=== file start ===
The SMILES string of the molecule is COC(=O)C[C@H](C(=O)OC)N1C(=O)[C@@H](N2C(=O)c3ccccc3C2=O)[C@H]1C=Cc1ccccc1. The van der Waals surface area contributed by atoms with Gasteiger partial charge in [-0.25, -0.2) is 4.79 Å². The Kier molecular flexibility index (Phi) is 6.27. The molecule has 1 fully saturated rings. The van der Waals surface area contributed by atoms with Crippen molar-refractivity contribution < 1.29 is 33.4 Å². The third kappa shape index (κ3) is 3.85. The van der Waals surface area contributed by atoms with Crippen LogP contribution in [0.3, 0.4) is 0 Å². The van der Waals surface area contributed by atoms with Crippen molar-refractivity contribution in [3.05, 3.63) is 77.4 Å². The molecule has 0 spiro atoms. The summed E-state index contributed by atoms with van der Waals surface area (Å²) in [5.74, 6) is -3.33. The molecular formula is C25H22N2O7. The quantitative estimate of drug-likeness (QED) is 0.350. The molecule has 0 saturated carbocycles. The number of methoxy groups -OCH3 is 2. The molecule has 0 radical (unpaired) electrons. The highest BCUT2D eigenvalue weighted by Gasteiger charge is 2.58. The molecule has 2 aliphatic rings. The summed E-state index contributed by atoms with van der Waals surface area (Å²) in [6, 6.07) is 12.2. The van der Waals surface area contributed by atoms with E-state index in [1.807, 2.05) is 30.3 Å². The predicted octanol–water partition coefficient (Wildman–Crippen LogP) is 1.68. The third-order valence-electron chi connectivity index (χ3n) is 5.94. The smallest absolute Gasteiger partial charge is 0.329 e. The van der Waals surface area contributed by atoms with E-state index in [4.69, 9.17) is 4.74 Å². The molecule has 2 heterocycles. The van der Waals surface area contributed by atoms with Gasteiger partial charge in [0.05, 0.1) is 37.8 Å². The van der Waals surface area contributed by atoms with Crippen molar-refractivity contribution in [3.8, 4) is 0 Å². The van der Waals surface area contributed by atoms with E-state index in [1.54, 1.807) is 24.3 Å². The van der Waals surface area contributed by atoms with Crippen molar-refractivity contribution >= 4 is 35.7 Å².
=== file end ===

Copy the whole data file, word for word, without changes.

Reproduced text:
The SMILES string of the molecule is COC(=O)C[C@H](C(=O)OC)N1C(=O)[C@@H](N2C(=O)c3ccccc3C2=O)[C@H]1C=Cc1ccccc1. The van der Waals surface area contributed by atoms with Gasteiger partial charge in [-0.25, -0.2) is 4.79 Å². The Kier molecular flexibility index (Phi) is 6.27. The molecule has 1 fully saturated rings. The van der Waals surface area contributed by atoms with Crippen molar-refractivity contribution < 1.29 is 33.4 Å². The third kappa shape index (κ3) is 3.85. The van der Waals surface area contributed by atoms with Crippen LogP contribution in [0.3, 0.4) is 0 Å². The van der Waals surface area contributed by atoms with Crippen molar-refractivity contribution in [3.05, 3.63) is 77.4 Å². The molecule has 0 spiro atoms. The summed E-state index contributed by atoms with van der Waals surface area (Å²) in [5.74, 6) is -3.33. The molecular formula is C25H22N2O7. The quantitative estimate of drug-likeness (QED) is 0.350. The molecule has 0 saturated carbocycles. The number of methoxy groups -OCH3 is 2. The molecule has 0 radical (unpaired) electrons. The highest BCUT2D eigenvalue weighted by Gasteiger charge is 2.58. The molecule has 2 aliphatic rings. The summed E-state index contributed by atoms with van der Waals surface area (Å²) in [6, 6.07) is 12.2. The van der Waals surface area contributed by atoms with E-state index in [1.807, 2.05) is 30.3 Å². The predicted octanol–water partition coefficient (Wildman–Crippen LogP) is 1.68. The third-order valence-electron chi connectivity index (χ3n) is 5.94. The smallest absolute Gasteiger partial charge is 0.329 e. The van der Waals surface area contributed by atoms with E-state index in [4.69, 9.17) is 4.74 Å². The molecule has 2 heterocycles. The van der Waals surface area contributed by atoms with Gasteiger partial charge in [0.05, 0.1) is 37.8 Å². The van der Waals surface area contributed by atoms with Crippen molar-refractivity contribution in [3.8, 4) is 0 Å². The van der Waals surface area contributed by atoms with E-state index in [1.54, 1.807) is 24.3 Å². The van der Waals surface area contributed by atoms with Crippen molar-refractivity contribution >= 4 is 35.7 Å².